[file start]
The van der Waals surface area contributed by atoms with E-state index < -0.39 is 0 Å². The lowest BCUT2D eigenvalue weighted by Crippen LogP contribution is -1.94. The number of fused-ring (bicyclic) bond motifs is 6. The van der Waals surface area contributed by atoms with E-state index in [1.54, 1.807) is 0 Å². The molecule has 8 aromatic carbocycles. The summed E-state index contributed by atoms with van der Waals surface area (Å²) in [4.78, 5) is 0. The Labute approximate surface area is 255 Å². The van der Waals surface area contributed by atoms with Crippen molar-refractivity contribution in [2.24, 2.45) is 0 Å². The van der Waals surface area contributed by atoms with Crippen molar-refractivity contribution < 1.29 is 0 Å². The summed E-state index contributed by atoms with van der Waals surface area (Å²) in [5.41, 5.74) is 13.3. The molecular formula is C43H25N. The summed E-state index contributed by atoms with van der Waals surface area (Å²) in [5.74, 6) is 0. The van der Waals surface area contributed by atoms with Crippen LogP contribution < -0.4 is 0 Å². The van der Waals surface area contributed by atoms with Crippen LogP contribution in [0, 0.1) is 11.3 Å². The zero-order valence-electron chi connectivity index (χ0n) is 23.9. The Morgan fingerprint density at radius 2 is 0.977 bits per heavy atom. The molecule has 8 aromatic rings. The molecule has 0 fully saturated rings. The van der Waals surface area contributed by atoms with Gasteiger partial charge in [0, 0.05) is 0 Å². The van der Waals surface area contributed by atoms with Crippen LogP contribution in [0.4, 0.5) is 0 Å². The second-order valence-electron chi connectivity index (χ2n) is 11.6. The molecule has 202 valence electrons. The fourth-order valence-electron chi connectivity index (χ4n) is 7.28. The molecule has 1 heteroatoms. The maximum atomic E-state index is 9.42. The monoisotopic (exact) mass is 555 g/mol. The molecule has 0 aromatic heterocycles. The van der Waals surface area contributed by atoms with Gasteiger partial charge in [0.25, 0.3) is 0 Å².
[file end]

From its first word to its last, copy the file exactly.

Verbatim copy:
The van der Waals surface area contributed by atoms with E-state index < -0.39 is 0 Å². The lowest BCUT2D eigenvalue weighted by Crippen LogP contribution is -1.94. The number of fused-ring (bicyclic) bond motifs is 6. The van der Waals surface area contributed by atoms with E-state index in [1.54, 1.807) is 0 Å². The molecule has 8 aromatic carbocycles. The summed E-state index contributed by atoms with van der Waals surface area (Å²) in [4.78, 5) is 0. The Labute approximate surface area is 255 Å². The van der Waals surface area contributed by atoms with Crippen molar-refractivity contribution in [2.24, 2.45) is 0 Å². The van der Waals surface area contributed by atoms with Crippen molar-refractivity contribution < 1.29 is 0 Å². The summed E-state index contributed by atoms with van der Waals surface area (Å²) in [5.41, 5.74) is 13.3. The molecular formula is C43H25N. The summed E-state index contributed by atoms with van der Waals surface area (Å²) in [5.74, 6) is 0. The van der Waals surface area contributed by atoms with Crippen LogP contribution < -0.4 is 0 Å². The van der Waals surface area contributed by atoms with Crippen LogP contribution in [0, 0.1) is 11.3 Å². The zero-order valence-electron chi connectivity index (χ0n) is 23.9. The Morgan fingerprint density at radius 2 is 0.977 bits per heavy atom. The molecule has 8 aromatic rings. The molecule has 0 fully saturated rings. The van der Waals surface area contributed by atoms with Gasteiger partial charge in [0, 0.05) is 0 Å². The van der Waals surface area contributed by atoms with Crippen LogP contribution in [0.4, 0.5) is 0 Å². The second-order valence-electron chi connectivity index (χ2n) is 11.6. The molecule has 202 valence electrons. The fourth-order valence-electron chi connectivity index (χ4n) is 7.28. The molecule has 1 heteroatoms. The maximum atomic E-state index is 9.42. The monoisotopic (exact) mass is 555 g/mol. The molecule has 0 aromatic heterocycles. The van der Waals surface area contributed by atoms with Gasteiger partial charge in [0.25, 0.3) is 0 Å².